With every ground ball, with every out, the yells for Yankees manager Joe Girardi to drop Derek Jeter in the lineup grow louder. Not a day goes by without somebody saying Jeter needs to move out of the two hole and stop being selfish or stubborn or whatever adjective you want to use.

But quite frankly, there’s no reason for Girardi to move Jeter at this point in the season.

Simplest of all, the backlash within the clubhouse would be huge. Let’s not forget, Girardi is already in a difficult situation having to manage players who were once his teammates. When the Yankees first hired Girardi as manager, we knew this was going to be the issue.

Girardi was going to have to deal with two players, Jeter and Jorge Posada, whose skills are diminishing. Girardi made the decision to move Posada out from behind home plate soon after the 2010 season ended. Posada made it clear he didn’t like the decision, but he accepted it.

It’s different with Jeter. At the time Posada moved to DH, the Yankees had their eyes on other options. Aside from in-house candidate Francisco Cervelli, the Yankees also had several top catching prospects, including Jesus Montero and Austin Romine coming to spring training, hoping one of them could win a backup job.

They also added former All-Star catcher Russell Martin and immediately anointed him the starting catcher. Even if Martin’s offense didn’t return, his defense was a huge upgrade over Posada’s. It just so happens that Martin’s offense has returned, making the decision look all the better.

But where’s the replacement for Jeter? So far this season, Girardi has batted Jeter both second and leadoff in the lineup. In seven at-bats leading off, Jeter is hitting .429 this season, as opposed to .148 in 27 at-bats in the second spot.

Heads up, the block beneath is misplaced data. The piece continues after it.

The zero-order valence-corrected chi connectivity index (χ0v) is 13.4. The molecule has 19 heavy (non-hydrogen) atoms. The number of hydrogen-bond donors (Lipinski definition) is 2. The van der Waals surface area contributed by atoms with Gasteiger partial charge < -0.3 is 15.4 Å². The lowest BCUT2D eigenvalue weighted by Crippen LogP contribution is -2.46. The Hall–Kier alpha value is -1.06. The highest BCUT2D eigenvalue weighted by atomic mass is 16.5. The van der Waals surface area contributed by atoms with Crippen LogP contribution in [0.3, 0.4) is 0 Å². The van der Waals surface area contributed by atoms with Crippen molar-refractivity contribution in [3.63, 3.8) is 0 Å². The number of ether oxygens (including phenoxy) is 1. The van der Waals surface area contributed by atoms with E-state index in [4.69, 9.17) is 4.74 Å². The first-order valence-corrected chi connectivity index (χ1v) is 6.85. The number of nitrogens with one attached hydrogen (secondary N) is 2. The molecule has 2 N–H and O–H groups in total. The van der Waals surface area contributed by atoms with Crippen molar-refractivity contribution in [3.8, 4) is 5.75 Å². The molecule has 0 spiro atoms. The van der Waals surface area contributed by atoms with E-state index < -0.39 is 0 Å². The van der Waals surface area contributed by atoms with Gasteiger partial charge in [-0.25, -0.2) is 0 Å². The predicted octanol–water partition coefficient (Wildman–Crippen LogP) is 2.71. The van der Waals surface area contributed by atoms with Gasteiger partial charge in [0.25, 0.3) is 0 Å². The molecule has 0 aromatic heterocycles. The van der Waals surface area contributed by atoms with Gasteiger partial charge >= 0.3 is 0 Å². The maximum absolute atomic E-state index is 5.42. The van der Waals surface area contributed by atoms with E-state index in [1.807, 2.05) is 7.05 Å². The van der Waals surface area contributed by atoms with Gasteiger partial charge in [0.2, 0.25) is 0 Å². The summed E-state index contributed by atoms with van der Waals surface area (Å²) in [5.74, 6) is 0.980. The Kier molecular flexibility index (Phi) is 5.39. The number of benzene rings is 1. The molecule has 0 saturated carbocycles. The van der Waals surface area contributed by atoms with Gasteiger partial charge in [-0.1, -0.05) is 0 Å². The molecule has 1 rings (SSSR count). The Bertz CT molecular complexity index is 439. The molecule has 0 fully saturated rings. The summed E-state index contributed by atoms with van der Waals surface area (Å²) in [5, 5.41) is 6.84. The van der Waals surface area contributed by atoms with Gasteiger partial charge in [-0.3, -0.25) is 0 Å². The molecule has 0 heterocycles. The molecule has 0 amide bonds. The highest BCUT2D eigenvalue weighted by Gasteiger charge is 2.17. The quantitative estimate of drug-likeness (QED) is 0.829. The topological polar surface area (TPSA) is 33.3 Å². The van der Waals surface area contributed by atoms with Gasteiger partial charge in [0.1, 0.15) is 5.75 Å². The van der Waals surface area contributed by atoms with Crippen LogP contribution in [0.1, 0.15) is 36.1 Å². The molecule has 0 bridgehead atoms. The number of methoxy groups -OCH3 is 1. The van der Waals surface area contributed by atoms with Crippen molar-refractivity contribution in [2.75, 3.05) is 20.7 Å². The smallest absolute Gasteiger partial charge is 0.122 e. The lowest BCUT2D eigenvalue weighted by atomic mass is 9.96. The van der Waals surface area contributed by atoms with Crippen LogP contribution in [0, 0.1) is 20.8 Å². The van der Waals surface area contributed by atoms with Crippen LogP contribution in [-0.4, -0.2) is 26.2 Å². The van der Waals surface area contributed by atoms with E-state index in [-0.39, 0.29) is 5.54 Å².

But for the season, Jeter is only batting .206 with a sad .300 OBP. His ground ball issues have also returned (3.83 GB/FB rate).

When Jeter has been out of the leadoff spot, outfielder Brett Gardner has taken his place. But Gardner isn’t playing much better than Jeter this season. After posting a .383 OBP in 2010 (43 points higher than Jeter’s .340), Gardner is batting just .167 this season and his OBP stands at .265.

Where’s the upgrade over Jeter? Does Gardner have more speed at this point? Absolutely. But speed doesn’t mean anything when you’re not getting on base. On the season, Jeter’s OBP is 35 points higher at .300.

So really, Jeter leading off isn’t hurting the Yankees when their only other option, Gardner, isn’t getting the job done either. And even with Jeter’s down season last year, the worst of his career, he still managed to score more runs (111) than he did in 2009 (109) when the Yankees won the World Series.

The Yankee offense is more than capable of driving in a struggling Jeter when he gets on base.

But what about taking Jeter out of the two hole and dropping him even further in the lineup, to ninth perhaps?

The first thought among Yankee fans is to bat Nick Swisher second behind Gardner.

Well, what is Swisher doing this season? He’s only batting .219 with no home runs and six RBI. Like Gardner, his OBP (.289) is lower than Jeter’s and his GB/FB rate isn’t so slanted towards putting the ball in the air that it can’t tip the other way (16 fly balls, 12 ground balls).

For his career, Swisher has been predominately a fly ball hitter (career 0.59 GB/FB rate), but right now, Swisher isn’t doing enough offensively to really make any big change. Having Mark Teixeira behind him in the lineup might help his numbers, but having Posada batting behind him now isn’t a weakness either.

Teixeira does lead the team with four home runs and 10 RBI, but he’s only batting .182 so far and has just two hits in his last 21 at-bats.

Moving Gardner and Swisher into the first two spots in the lineup and dropping Jeter down isn’t going to make any difference right now. The numbers just don’t support the move.

If Jeter continues to struggle and hit the ball on the ground, while Gardner and Swisher begin to pick it up, Girardi can make the move more easily because he has actual reason. But right now, Girardi isn’t getting enough production to justify the move.

And quite frankly, Jeter deserves the time he’s getting to turn it around.

Read more MLB news on BleacherReport.com